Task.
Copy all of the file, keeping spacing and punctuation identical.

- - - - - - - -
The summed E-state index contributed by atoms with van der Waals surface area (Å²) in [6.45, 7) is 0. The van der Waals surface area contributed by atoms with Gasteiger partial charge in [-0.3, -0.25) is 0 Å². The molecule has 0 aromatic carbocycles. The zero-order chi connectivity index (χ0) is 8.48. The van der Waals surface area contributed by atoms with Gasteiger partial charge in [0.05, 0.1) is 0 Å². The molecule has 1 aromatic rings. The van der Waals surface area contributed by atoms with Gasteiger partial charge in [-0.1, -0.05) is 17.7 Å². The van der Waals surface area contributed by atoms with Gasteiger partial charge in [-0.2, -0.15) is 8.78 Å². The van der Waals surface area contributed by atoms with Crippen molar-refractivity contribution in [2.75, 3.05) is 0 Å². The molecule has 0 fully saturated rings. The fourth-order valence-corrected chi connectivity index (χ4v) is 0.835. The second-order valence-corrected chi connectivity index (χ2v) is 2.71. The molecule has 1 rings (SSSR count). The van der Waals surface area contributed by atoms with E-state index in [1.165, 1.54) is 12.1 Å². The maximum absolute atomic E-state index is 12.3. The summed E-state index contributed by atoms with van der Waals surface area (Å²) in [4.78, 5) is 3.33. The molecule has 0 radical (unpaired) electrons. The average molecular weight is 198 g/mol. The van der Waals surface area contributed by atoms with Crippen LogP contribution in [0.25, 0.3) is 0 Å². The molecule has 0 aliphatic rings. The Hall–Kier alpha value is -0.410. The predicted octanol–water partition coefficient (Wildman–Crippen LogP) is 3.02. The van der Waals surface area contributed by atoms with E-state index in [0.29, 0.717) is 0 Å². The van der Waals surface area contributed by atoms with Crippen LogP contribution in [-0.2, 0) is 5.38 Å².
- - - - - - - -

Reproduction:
The summed E-state index contributed by atoms with van der Waals surface area (Å²) in [6.45, 7) is 0. The van der Waals surface area contributed by atoms with Gasteiger partial charge in [-0.3, -0.25) is 0 Å². The molecule has 0 aromatic carbocycles. The zero-order chi connectivity index (χ0) is 8.48. The van der Waals surface area contributed by atoms with Gasteiger partial charge in [0.05, 0.1) is 0 Å². The molecule has 1 aromatic rings. The van der Waals surface area contributed by atoms with Gasteiger partial charge in [-0.1, -0.05) is 17.7 Å². The van der Waals surface area contributed by atoms with Gasteiger partial charge in [-0.2, -0.15) is 8.78 Å². The van der Waals surface area contributed by atoms with Crippen molar-refractivity contribution in [2.75, 3.05) is 0 Å². The molecule has 0 fully saturated rings. The fourth-order valence-corrected chi connectivity index (χ4v) is 0.835. The second-order valence-corrected chi connectivity index (χ2v) is 2.71. The molecule has 1 rings (SSSR count). The van der Waals surface area contributed by atoms with E-state index in [1.165, 1.54) is 12.1 Å². The maximum absolute atomic E-state index is 12.3. The summed E-state index contributed by atoms with van der Waals surface area (Å²) in [4.78, 5) is 3.33. The molecule has 0 radical (unpaired) electrons. The average molecular weight is 198 g/mol. The van der Waals surface area contributed by atoms with Crippen LogP contribution in [0.25, 0.3) is 0 Å². The molecule has 0 aliphatic rings. The Hall–Kier alpha value is -0.410. The predicted octanol–water partition coefficient (Wildman–Crippen LogP) is 3.02. The van der Waals surface area contributed by atoms with E-state index in [0.29, 0.717) is 0 Å². The van der Waals surface area contributed by atoms with Crippen LogP contribution in [-0.2, 0) is 5.38 Å².